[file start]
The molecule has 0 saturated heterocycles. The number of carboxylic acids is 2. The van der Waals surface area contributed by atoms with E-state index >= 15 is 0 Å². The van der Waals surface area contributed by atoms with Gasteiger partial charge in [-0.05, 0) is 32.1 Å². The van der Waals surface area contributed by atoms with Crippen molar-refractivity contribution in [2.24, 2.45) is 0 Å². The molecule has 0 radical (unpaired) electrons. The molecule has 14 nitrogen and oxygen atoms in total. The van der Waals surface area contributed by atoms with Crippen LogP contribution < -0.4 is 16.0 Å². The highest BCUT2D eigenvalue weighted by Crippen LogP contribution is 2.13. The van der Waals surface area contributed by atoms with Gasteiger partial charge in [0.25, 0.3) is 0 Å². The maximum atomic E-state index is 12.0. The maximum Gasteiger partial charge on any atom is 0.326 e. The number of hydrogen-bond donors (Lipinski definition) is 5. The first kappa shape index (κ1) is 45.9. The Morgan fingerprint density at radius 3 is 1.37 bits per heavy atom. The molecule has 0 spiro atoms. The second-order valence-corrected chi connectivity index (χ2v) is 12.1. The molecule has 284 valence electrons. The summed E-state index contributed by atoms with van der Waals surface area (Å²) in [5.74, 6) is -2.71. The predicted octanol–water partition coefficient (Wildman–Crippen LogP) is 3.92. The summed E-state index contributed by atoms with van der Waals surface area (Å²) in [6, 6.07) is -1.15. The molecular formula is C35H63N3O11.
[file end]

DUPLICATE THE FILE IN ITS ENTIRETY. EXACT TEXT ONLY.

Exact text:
The molecule has 0 saturated heterocycles. The number of carboxylic acids is 2. The van der Waals surface area contributed by atoms with E-state index >= 15 is 0 Å². The van der Waals surface area contributed by atoms with Gasteiger partial charge in [-0.05, 0) is 32.1 Å². The van der Waals surface area contributed by atoms with Crippen molar-refractivity contribution in [2.24, 2.45) is 0 Å². The molecule has 0 radical (unpaired) electrons. The molecule has 14 nitrogen and oxygen atoms in total. The van der Waals surface area contributed by atoms with Crippen LogP contribution < -0.4 is 16.0 Å². The highest BCUT2D eigenvalue weighted by Crippen LogP contribution is 2.13. The van der Waals surface area contributed by atoms with Gasteiger partial charge in [0.25, 0.3) is 0 Å². The maximum atomic E-state index is 12.0. The maximum Gasteiger partial charge on any atom is 0.326 e. The number of hydrogen-bond donors (Lipinski definition) is 5. The first kappa shape index (κ1) is 45.9. The Morgan fingerprint density at radius 3 is 1.37 bits per heavy atom. The molecule has 0 spiro atoms. The second-order valence-corrected chi connectivity index (χ2v) is 12.1. The molecule has 284 valence electrons. The summed E-state index contributed by atoms with van der Waals surface area (Å²) in [5.74, 6) is -2.71. The predicted octanol–water partition coefficient (Wildman–Crippen LogP) is 3.92. The summed E-state index contributed by atoms with van der Waals surface area (Å²) in [6, 6.07) is -1.15. The molecular formula is C35H63N3O11.